Many of Vonnegut's recurring themes are prevalent in Cat's Cradle, most notably the issues of free will and man's relation to technology. The former is embodied in the creation of Bokononism, an artificial religion created to make life bearable to the beleaguered inhabitants of San Lorenzo through acceptance and delight in the inevitability of everything that happens. The latter is demonstrated by the development and exploitation of ice-nine, which is conceived with indifference but is misused to disastrous ends. In his 1969 address to the American Physical Society, Vonnegut describes the inspiration behind ice-nine and its creator as the type of "old-fashioned scientist who isn't interested in people," and draws connections to nuclear weapons.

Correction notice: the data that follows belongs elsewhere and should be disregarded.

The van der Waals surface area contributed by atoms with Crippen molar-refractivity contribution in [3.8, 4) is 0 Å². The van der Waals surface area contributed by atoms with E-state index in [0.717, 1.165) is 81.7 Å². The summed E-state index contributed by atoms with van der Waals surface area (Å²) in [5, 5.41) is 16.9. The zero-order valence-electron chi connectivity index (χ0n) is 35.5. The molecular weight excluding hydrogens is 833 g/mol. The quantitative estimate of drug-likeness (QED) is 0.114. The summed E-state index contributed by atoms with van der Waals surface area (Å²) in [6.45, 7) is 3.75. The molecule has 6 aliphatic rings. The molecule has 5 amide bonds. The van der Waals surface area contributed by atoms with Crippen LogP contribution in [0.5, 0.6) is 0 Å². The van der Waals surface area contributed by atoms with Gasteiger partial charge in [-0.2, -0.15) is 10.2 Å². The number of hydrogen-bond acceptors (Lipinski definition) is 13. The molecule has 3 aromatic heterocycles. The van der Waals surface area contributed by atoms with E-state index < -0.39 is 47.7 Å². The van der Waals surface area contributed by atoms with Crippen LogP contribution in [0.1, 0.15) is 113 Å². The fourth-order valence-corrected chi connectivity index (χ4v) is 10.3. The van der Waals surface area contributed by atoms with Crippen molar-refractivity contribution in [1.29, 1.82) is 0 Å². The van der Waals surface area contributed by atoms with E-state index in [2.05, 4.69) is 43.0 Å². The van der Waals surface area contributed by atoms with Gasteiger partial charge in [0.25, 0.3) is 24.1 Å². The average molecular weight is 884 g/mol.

More topically, Cat's Cradle takes the threat of nuclear destruction in the Cold War as a major theme. The Cuban Missile Crisis, in which world powers collided around a small Caribbean island, bringing the world to the brink of mutual assured destruction, occurred in 1962, and much of the novel can be seen as allegorical.